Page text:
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Male Circumcision Findings in African Countries Substantiate New AIDS Prevention Tool


Doctors in Rwanda are encouraged by test results in three African countries that show a high correlation between male heterosexual circumcision and a reduction in the transmission rate of HIV/AIDS. Consequently, Rwanda’s health ministry says it will promote circumcision through a nationwide education campaign that will reinforce other methods of aids prevention, such as condom use and abstinence. Initially targeting the army, police and students of higher education, the project will receive financial assistance from US President George W. Bush’s Emergency Plan for AIDS Relief, known as PEPFAR. Carolyn Williams, PhD, is Chief of the AIDS Division Epidemiology Branch at the US National Institutes of Health’s Allergies and Infectious Diseases Institute (NIAID). She explains how the beneficial findings were discovered.

“There were three trials of male circumcision. One was in South Africa, funded by the French, and then two were done by the National Institutes of Health (NIH). Those studies ended in December, and then once the WHO (World Health Organization) had taken some time to look at the results of our trials, then they suggested that male circumcision could be an effective part of a prevention package. So now countries are now beginning to decide how they want to integrate circumcision into their prevention programs,” said Williams.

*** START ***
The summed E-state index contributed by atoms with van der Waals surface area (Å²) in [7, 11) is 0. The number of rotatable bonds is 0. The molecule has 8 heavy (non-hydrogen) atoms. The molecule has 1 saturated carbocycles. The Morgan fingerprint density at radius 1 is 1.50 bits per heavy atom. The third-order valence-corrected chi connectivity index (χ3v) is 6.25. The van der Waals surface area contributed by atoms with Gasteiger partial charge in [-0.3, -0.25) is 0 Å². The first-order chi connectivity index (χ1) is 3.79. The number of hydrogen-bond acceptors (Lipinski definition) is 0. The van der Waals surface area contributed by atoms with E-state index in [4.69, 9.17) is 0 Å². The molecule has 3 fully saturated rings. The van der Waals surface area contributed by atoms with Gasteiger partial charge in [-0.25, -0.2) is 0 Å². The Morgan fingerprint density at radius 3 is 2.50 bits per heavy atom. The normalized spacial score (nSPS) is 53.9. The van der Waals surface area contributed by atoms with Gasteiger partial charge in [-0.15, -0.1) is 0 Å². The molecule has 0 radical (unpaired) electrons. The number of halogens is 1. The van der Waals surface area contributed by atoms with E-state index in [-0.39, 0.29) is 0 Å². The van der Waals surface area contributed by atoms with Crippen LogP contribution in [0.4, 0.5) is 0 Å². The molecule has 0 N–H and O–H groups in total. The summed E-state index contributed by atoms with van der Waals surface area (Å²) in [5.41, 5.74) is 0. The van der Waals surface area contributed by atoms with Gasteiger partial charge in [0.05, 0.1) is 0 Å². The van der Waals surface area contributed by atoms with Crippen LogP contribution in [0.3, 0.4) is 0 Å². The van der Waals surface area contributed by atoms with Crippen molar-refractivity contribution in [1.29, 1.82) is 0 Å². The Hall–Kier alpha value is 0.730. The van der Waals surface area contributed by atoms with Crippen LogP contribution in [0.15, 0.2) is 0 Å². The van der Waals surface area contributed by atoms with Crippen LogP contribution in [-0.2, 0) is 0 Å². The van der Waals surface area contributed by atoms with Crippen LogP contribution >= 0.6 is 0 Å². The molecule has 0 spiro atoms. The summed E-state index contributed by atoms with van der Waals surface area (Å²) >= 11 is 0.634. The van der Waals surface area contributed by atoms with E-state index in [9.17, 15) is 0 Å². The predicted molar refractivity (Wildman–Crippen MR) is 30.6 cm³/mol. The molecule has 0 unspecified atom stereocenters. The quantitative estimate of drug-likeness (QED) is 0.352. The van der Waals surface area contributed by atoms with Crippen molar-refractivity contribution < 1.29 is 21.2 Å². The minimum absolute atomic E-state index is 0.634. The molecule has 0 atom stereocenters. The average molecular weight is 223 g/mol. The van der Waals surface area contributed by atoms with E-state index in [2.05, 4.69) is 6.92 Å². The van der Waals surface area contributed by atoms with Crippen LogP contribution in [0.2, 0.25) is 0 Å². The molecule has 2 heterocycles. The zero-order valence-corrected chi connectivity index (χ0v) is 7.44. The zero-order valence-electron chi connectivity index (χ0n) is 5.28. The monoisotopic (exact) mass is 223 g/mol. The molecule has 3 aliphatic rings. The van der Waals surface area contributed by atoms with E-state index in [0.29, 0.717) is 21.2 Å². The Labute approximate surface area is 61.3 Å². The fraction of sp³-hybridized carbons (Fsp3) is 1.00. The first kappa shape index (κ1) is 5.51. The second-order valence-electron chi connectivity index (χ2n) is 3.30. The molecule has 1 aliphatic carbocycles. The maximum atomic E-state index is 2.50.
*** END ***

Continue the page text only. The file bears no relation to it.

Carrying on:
Circumcision trials monitored various groups of African men in three countries with histories of high AIDS infection rates, South Africa, Kenya, and Uganda. One group had the surgery right away, and the other groups in each country waited, in many cases, almost two years before undergoing the procedure. Williams says the results of all three tests, in a French health ministry (INSERM) study in Johannesburg, South Africa, and in American NIH trials in rural Kisumu, Kenya and in Rakai, Uganda, drew nearly identical numbers.

“The trial results in Kenya showed a 53 percent reduction in the risk of getting HIV, and Uganda showed a 48 percent reduction. And then, that was the same as the 50 percent reduction that was seen in the trial in South Africa. And so that raised a lot of interest in the role that circumcision might play as a prevention tool,” she noted.

Although evidence has been available for a long time suggesting that male circumcision has helped prevent the transmission of venereal diseases and other infections, epidemiologist Carolyn Williams notes that this is the first time that a surgical procedure has won approval as a deterrent to contracting HIV/AIDS.

“It’s been studied for some time that there is an association between lower rates of HIV infection in communities where there is more circumcision. But it’s a surgical procedure, very closely tied to cultural reasons why people do and don’t circumcise, and it’s the first time that we’ve ever suggested a surgical procedure to prevent an infectious disease. So while male circumcision can be performed safely, and it’s not a very difficult surgical procedure, it is a surgery, and there are risks associated with it,” she said.

One of the hallmarks of Rwanda’s promotion of heterosexual male circumcision will focus on a nationwide education campaign, which will receive financial assistance from the Bush Administration’s PEPFAR (President’s Emergency Plan for AIDS Relief) initiative. Carolyn Williams explains that since the World Health Organization has endorsed male circumcision as an HIV preventive measure, the PEPFAR initiative will be supporting countries that want to make male circumcision part of their prevention program.

“Starting in 2007, countries can apply for funding to include male circumcision services. And now, the National Institutes of Health is working with the World Health Organization, and they are helping to guide ministries of health if they develop the programs that would be necessary to actually offer male circumcision around the world,” she noted.

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